The Name Authority Cooperative Project (NACO) was established in 1977 as a result of an agreement between the Library of Congress (LC) and the U.S. Government Printing Office (GPO) to use and maintain a common authority file.  With the success of this initial project, LC entered into additional cooperative cataloging projects with many other institutions.  The partners in cooperative cataloging efforts eventually developed the Program for Cooperative Cataloging (PCC) to administer these projects, including the Subject Authority Cooperative Program (SACO), the Bibliographic Cooperative Program (BIBCO), and the Cooperative Online Serials Program (CONSER).

One of the missions of the LC Regional and Cooperative Cataloging Division (RCCD) is to support bibliographic cooperation among cataloging institutions.  The Cooperative Cataloging Team assists the division by carrying out the team’s mission "to develop cooperative cataloging programs among the Library of Congress and libraries and related institutions in the national and international library communities; to provide direct service and clerical and technical support to those cooperative partners; and to coordinate cooperative cataloging activities of the Library of Congress."

Currently, over 400 institutions throughout the world representing national, state, university, public, and special libraries, and vendors participate in one or more of these cooperative cataloging projects.  NACO participants have contributed over 2.7 million name and series authority records alone since the inception of the program to the Library of Congress/NACO Authority File (LC/NAF).  Both BIBCO and CONSER participants are also NACO members by virtue of the fact BIBCO and CONSER bibliographic records are subject to authority control.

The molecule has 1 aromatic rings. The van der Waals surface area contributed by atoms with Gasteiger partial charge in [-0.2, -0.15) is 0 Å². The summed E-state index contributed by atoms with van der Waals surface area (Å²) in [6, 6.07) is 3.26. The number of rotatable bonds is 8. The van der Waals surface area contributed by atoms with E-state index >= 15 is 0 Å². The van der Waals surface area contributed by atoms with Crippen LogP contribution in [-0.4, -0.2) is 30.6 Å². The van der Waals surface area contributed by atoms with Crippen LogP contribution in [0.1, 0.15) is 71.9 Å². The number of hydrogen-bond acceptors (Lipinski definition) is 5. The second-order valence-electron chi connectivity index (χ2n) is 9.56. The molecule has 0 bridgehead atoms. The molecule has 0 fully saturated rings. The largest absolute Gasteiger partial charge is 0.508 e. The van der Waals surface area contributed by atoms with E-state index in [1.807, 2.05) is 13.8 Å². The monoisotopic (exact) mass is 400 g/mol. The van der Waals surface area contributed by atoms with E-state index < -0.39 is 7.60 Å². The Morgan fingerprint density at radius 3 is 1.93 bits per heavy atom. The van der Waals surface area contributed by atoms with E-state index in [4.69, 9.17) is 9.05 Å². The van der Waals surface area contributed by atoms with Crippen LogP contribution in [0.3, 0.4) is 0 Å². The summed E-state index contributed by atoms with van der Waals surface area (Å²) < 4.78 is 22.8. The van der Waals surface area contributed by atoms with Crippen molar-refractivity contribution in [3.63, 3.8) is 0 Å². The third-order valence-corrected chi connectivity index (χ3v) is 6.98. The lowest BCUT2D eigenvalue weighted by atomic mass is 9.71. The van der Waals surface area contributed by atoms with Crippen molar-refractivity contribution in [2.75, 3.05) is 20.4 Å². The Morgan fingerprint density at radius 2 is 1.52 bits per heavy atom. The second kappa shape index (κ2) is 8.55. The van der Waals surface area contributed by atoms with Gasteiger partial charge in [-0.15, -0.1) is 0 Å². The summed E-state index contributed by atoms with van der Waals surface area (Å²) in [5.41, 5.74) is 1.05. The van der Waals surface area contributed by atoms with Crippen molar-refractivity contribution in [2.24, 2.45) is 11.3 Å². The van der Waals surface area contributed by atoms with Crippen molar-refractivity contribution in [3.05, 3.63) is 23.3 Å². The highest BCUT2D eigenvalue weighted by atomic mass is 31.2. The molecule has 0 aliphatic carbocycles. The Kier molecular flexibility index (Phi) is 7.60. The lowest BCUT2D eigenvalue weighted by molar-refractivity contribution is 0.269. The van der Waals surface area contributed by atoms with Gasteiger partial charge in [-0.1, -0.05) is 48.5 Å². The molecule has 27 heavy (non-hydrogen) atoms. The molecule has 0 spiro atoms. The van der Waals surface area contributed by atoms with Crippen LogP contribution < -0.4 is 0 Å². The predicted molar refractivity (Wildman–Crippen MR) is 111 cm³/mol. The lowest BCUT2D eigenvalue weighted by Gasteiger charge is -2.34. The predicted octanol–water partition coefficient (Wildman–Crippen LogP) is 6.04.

The NACO Participants’ Manual addresses NACO procedures for name authority records only and is to be used in conjunction with the appropriate authoritative documentation that is relevant to each section of the manual, including relevant documentation from the bibliographic utilities, OCLC and RLG.  The manual has been extensively revised and updated to reflect current practice.  Examples used in the manual are not prescriptive of practice.  Examples of past practice can still be found in MARC 21 Format for Authority Data, in the event that a cataloger needs to refer to such examples.

July 31, 2005

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